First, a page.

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June 1991

Clinical Information: An Indispensable Component of ECG Interpretation-Reply

Author Affiliations

Portland, Ore

Arch Intern Med. 1991;151(6):1236. doi:10.1001/archinte.1991.00400060140031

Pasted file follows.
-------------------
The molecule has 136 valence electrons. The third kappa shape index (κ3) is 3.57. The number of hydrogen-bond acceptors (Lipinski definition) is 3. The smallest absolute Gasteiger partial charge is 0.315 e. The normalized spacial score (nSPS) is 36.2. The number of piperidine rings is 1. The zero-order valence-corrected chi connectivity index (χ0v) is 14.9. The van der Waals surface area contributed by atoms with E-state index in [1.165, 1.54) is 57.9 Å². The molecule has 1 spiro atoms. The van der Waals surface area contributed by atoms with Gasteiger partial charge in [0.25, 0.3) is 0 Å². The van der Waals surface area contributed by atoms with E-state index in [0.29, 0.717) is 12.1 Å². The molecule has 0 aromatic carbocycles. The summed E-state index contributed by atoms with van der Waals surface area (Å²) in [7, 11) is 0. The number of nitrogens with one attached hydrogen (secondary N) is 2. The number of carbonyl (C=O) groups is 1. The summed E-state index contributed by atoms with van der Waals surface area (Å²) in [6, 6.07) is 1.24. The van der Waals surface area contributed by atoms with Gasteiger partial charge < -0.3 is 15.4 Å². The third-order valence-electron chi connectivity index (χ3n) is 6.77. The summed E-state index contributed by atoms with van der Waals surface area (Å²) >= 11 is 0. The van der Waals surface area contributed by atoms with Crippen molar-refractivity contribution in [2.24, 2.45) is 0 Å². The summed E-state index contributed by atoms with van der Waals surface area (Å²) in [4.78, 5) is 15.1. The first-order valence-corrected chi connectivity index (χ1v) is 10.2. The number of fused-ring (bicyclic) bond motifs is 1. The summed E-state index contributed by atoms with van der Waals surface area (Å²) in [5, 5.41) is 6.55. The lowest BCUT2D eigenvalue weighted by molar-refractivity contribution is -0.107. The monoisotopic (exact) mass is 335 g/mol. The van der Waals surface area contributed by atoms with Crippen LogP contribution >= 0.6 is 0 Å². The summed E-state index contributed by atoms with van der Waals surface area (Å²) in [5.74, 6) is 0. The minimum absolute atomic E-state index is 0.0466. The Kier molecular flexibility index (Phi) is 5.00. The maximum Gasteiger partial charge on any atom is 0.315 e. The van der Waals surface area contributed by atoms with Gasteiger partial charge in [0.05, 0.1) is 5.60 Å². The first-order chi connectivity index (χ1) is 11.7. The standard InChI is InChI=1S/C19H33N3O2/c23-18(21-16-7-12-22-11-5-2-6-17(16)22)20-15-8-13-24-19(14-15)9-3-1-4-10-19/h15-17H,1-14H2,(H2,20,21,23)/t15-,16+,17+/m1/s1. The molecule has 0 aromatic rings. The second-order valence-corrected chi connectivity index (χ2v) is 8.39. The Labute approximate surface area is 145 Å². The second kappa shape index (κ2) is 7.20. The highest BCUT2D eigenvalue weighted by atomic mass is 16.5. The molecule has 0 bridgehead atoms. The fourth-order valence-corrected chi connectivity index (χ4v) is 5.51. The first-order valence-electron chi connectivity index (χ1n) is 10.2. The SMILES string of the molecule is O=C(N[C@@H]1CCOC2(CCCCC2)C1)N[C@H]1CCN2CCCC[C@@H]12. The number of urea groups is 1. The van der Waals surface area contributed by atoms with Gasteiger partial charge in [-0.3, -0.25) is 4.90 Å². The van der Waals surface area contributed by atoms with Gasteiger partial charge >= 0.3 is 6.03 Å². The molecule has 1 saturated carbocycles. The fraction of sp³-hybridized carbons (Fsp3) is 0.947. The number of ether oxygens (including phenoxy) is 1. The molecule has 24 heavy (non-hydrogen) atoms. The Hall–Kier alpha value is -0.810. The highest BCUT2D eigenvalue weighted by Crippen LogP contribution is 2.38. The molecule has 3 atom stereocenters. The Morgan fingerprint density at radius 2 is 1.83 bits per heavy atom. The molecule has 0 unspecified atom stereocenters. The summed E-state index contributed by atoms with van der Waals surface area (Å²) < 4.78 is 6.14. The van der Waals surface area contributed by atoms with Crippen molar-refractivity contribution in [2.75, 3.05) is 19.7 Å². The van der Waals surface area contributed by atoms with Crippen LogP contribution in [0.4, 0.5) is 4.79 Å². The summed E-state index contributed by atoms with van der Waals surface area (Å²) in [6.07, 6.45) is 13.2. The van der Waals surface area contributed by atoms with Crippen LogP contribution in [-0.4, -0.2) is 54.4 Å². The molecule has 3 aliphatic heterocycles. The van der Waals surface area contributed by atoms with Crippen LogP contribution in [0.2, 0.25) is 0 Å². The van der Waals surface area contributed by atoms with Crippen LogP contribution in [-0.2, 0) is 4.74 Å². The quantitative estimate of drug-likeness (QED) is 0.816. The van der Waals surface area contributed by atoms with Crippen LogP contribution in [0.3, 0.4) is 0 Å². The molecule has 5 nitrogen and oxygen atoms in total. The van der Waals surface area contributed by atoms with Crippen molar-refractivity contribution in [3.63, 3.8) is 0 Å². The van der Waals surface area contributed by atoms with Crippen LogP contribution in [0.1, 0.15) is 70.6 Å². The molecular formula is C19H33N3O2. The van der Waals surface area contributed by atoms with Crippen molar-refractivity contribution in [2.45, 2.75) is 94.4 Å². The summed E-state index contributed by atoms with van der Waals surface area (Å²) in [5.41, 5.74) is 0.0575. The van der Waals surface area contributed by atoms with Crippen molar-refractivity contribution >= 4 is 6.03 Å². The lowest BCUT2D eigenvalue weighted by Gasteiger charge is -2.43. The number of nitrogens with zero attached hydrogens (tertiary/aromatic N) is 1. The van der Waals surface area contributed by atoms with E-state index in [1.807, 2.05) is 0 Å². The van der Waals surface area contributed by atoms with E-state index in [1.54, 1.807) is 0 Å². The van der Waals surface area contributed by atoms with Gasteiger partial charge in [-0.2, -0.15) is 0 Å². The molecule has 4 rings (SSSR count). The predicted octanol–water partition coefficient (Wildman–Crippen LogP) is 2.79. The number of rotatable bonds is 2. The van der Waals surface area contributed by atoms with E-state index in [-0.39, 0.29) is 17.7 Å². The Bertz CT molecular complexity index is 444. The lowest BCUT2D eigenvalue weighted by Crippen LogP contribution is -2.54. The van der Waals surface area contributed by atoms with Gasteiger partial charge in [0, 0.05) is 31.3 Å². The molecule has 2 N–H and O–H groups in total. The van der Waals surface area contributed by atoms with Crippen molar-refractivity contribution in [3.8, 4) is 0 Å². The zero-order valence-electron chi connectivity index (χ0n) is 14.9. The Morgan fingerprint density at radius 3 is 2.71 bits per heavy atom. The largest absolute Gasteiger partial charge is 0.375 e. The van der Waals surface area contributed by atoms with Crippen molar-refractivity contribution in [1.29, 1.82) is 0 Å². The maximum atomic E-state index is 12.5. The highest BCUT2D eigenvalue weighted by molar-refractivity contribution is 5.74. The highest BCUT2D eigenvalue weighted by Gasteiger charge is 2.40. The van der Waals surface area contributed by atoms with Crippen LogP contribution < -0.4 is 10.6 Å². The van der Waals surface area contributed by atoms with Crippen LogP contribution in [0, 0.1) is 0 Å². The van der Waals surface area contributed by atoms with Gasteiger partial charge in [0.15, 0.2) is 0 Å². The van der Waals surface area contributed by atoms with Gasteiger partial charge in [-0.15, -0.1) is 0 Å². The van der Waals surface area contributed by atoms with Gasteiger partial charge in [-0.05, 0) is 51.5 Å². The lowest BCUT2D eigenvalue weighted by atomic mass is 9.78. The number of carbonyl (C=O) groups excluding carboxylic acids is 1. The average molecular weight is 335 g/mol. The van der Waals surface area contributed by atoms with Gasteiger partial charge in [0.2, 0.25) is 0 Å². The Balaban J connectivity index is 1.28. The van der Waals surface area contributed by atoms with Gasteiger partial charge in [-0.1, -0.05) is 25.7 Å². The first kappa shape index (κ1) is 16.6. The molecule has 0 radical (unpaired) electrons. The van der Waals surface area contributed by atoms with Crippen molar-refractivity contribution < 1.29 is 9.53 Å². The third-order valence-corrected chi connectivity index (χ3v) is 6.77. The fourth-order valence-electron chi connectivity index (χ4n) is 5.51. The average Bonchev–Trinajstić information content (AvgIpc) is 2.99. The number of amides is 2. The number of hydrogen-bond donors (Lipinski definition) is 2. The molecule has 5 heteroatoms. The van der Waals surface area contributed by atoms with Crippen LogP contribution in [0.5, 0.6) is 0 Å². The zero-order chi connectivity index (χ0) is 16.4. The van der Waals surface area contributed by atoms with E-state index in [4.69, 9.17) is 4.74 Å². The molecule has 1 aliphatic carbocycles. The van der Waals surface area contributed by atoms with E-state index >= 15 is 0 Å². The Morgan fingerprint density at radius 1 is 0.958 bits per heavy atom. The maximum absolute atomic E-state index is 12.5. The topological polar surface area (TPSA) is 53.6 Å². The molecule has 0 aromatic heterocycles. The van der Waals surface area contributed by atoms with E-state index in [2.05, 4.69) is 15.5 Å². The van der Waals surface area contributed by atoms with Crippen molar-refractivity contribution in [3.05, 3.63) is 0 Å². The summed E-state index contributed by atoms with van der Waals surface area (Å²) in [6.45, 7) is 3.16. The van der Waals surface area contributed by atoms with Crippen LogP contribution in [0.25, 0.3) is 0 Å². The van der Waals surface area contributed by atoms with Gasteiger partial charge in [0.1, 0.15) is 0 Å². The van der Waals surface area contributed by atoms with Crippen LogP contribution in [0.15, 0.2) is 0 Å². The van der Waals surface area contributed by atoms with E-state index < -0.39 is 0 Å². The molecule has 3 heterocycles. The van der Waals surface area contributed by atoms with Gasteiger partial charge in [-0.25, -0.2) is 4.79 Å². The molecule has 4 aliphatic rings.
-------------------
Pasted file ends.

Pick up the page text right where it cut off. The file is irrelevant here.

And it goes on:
In Reply. —  In response to the comments of Grauer et al concerning our study1 recently published in the ARCHIVES, we recognize the variability of electrocardiographic interpretation, but would have expected some alteration of readings with the provision of clinical information. However, no significant differences in the frequency or direction of change in interpretation among cardiologists were found.Generally, the provision of clinical information to the interpreter of a diagnostic test is not recommended.2,3 The interpreter, entrapped by prior expectation, tends to find what is expected or hoped to be found. This biasing of interpretation increases the agreement between the test and the standard of validity. The test is made to seem more useful than it actually is. In contrast to this prior belief, in the specific circumstances of our study, the addition of clinical information did not result in changes in electrocardiographic reading. Because of our results,